The 16S rDNA sequences of P. virgilius sp. nov. were compared to two sequences of P. tonsorius from the Venezuelan Caribbean and the Colombian Pacific, published by Hiller et al. (2006) (GenBank accession numbers DQ444960 and DQ444959). The BioEdit Sequence Alignment Editor (Hall 1999) was used to trim primer regions from DNA sequences. MAFFT v. 7 (Katoh and Standley 2013) was used to align the sequences of P. virgilius sp. nov. and P. tonsorius. Genetic distances within and between these species were estimated using Kimura’s two-parameter model (K2P; Kimura 1980) implemented in MEGA v. 7.0 (Kumar et al. 2016). GenBank accession numbers of the 16S rDNA sequences of P. virgilius sp. nov. are MN275526-MN275532.

Systematics

Family Porcellanidae Haworth, 1825

Petrolisthes virgilius sp. nov.

Figs 2, 3a–e

Petrolisthes tonsorius Werding, 1978: 220 (not P. tonsorius Haig, 1960: 85–88)

Material

Holotype: male, INV CRU8404, Colombia, Chocó, Gulf of Urabá, Triganá, Napú, coll. J. Lazarus, 05 Dec. 2010; 4.6 × 4.5 mm.

Paratypes: 2 males, 2 females (1 ovigerous), INV CRU8405, same collection data as holotype. Size of males is 4.2 × 3.7 mm and 3.3 × 3.2 mm; size of females is 5.3 × 5.2 mm (ovigerous) and 4.3 × 4.0 mm (Fig. 3).

Sizes of largest male and female reported by Werding (1978) are, respectively, 8.0 × 8.1 mm and 6.5 × 6.1 mm.

Figure 3. 

Petrolisthes virgilius sp. nov., female (ovigerous) paratype, INV-CRU 8405, Colombia, Chocó, Gulf of Urabá, Triganá, Napú. a Dorsal view b rostrum, frontal view c orbit with basal segments of antenna d basal segment of antennular peduncle e dactylus of last right walking leg. Scale bars: 5.0 mm (a); 1.0 mm (b–e).

Diagnosis

Carapace subquadrate, its margins subparallel posterior to epibranchial angle, nearly smooth, covered anteriorly with few flattened granules; no epibranchial spine; front narrow, triangular, with deep median groove; carpus 1½ times as long as wide, surface granulate, anterior margin with a broad, rounded lobe, separated through an indentation from a shallow distal lobe; manus with a longitudinal ridge; fingers blunt, outer margin convex, forming a rounded crest along entire length; merus of walking legs unarmed.

Description

Carapace about as long as broad, subquadrate, lateral margins subparallel posterior to epibranchial angles; nearly smooth, covered anteriorly with few flattened granules and posteriorly with light plications; grooves marking the various regions distinct. No epibranchial spine. Front narrow, triangular, strongly produced, with a deep median groove extending between protogastric lobes; no supraocular spine; inner orbital angle not produced. Orbits rather shallow; outer orbital angle produced into a small tooth. Eyes moderately large. Carapace naked. Basal segments of antennae thick, granulate, first movable segments with a marked crest produced to distal edge, second massive and cylindrical, flagellum about 1½ as long as carapace.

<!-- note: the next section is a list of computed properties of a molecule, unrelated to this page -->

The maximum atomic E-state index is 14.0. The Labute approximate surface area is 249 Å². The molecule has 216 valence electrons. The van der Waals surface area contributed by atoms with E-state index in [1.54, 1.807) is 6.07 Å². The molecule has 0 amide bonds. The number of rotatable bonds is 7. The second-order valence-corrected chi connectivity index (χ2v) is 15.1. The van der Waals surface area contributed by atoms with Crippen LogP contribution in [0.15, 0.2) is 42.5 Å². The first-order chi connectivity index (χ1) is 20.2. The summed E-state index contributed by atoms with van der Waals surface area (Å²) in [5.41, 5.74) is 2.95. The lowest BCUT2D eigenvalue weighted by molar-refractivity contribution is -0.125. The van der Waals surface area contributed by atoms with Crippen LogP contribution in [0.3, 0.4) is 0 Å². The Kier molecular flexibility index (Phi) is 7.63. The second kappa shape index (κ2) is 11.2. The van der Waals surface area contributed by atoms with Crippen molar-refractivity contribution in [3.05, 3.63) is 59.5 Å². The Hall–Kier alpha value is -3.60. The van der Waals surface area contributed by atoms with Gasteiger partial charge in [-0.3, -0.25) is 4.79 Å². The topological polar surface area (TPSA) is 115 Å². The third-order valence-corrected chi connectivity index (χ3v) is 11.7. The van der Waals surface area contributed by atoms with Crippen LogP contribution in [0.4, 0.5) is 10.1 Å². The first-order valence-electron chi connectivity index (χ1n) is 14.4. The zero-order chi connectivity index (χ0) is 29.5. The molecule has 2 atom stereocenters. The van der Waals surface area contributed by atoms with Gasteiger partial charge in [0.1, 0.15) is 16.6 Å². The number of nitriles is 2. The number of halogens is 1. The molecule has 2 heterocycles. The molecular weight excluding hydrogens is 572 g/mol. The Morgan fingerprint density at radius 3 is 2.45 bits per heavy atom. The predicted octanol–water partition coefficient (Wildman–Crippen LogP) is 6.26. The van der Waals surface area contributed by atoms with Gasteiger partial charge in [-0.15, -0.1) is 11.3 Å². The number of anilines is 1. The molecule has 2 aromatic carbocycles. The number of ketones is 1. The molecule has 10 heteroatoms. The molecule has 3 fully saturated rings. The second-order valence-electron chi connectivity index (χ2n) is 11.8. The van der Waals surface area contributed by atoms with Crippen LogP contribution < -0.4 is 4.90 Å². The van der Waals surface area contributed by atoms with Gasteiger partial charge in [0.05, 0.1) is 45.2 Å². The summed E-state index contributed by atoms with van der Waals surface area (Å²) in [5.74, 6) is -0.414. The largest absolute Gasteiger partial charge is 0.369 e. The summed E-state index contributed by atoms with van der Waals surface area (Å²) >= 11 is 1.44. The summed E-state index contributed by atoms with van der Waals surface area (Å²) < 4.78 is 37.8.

Chelipeds broad, naked, covered with small flattened granules on dorsal surface, smooth ventrally. Merus with a small granular lobe on anterior margin, inner distal edge not produced. Carpus ca. 1½ times as long as broad, surface granulate, anterior margin produced into a broad, rounded lobe extending 2/3 of its length, and separated through an indentation from a shallow distal lobe; dorsal surface with a broad, longitudinal ridge. Posterior border convex, forming a granulate crest, ending distally in a rounded tooth. Chelae subequal, moderately large. Manus with a longitudinal ridge. Fingers blunt, pollex frequently longer than dactylus, outer margin convex, forming a rounded crest along entire length; dactylus longitudinally notched. Gape without pubescence.

Walking legs compact, with scattered simple setae. Merus unarmed, broad, flattened; carpus and propodus naked, crested above, dactylus with four movable spinules on inner border.

Telson with seven plates.

Coloration

The overall coloration of P. virgilius sp. nov. is pale brown to beige, the brown coloration prevailing on chelipeds and frontal half of carapace (Fig. 2). Carpus and manus of chelipeds frequently show scattered, dark-brown spots.

Ecology

Petrolisthes virgilius sp. nov. was found exclusively in intertidal formations of vermetid snails exposed to strong waves. The new species shares this habitat with Neopisosoma angustifrons (Benedict, 1901), N. neglectum Werding, 1986, and Clastotoechus nodosus (Streets, 1872). The latter species can also be found in other intertidal fouling incrustations in heavily wave-exposed rocky shores (Werding 1986).

Distribution

Colombia, Santa Marta and Gulf of Urabá regions.

Etymology

The new species is named after Dr. Virgilio Galvis Ramírez MD for his support and interest in our research on marine crabs, and for his contributions to medical sciences in Colombia.

Molecular analysis